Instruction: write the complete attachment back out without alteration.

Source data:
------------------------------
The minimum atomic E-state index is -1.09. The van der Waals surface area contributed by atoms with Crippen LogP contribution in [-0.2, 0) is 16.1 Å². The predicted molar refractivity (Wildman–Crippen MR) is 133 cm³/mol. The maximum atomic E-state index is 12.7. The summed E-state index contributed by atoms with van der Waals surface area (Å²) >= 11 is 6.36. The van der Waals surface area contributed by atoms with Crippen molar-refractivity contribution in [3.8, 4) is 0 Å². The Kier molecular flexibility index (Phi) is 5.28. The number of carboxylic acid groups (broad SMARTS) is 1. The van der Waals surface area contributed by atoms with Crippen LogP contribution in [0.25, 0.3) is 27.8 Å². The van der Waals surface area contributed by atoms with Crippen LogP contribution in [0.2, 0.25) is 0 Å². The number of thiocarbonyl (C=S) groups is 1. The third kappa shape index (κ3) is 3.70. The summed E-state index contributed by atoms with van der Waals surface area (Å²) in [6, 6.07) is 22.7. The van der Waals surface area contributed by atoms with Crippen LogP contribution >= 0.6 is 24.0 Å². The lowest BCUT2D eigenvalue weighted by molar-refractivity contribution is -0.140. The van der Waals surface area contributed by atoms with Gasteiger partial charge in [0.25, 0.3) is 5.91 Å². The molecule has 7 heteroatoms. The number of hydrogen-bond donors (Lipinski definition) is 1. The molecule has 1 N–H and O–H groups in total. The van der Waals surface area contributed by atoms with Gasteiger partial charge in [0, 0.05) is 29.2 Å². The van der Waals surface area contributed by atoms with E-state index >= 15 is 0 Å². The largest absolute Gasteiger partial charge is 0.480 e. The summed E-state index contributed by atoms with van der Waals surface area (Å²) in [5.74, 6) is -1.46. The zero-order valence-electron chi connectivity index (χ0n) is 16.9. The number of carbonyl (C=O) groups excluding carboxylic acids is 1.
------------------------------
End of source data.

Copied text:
The minimum atomic E-state index is -1.09. The van der Waals surface area contributed by atoms with Crippen LogP contribution in [-0.2, 0) is 16.1 Å². The predicted molar refractivity (Wildman–Crippen MR) is 133 cm³/mol. The maximum atomic E-state index is 12.7. The summed E-state index contributed by atoms with van der Waals surface area (Å²) >= 11 is 6.36. The van der Waals surface area contributed by atoms with Crippen molar-refractivity contribution in [3.8, 4) is 0 Å². The Kier molecular flexibility index (Phi) is 5.28. The number of carboxylic acid groups (broad SMARTS) is 1. The van der Waals surface area contributed by atoms with Crippen LogP contribution in [0.25, 0.3) is 27.8 Å². The van der Waals surface area contributed by atoms with Crippen LogP contribution in [0.2, 0.25) is 0 Å². The number of thiocarbonyl (C=S) groups is 1. The third kappa shape index (κ3) is 3.70. The summed E-state index contributed by atoms with van der Waals surface area (Å²) in [6, 6.07) is 22.7. The van der Waals surface area contributed by atoms with Crippen LogP contribution >= 0.6 is 24.0 Å². The lowest BCUT2D eigenvalue weighted by molar-refractivity contribution is -0.140. The van der Waals surface area contributed by atoms with Gasteiger partial charge in [0.25, 0.3) is 5.91 Å². The molecule has 7 heteroatoms. The number of hydrogen-bond donors (Lipinski definition) is 1. The molecule has 1 N–H and O–H groups in total. The van der Waals surface area contributed by atoms with Gasteiger partial charge in [0, 0.05) is 29.2 Å². The van der Waals surface area contributed by atoms with E-state index >= 15 is 0 Å². The largest absolute Gasteiger partial charge is 0.480 e. The summed E-state index contributed by atoms with van der Waals surface area (Å²) in [5.74, 6) is -1.46. The zero-order valence-electron chi connectivity index (χ0n) is 16.9. The number of carbonyl (C=O) groups excluding carboxylic acids is 1.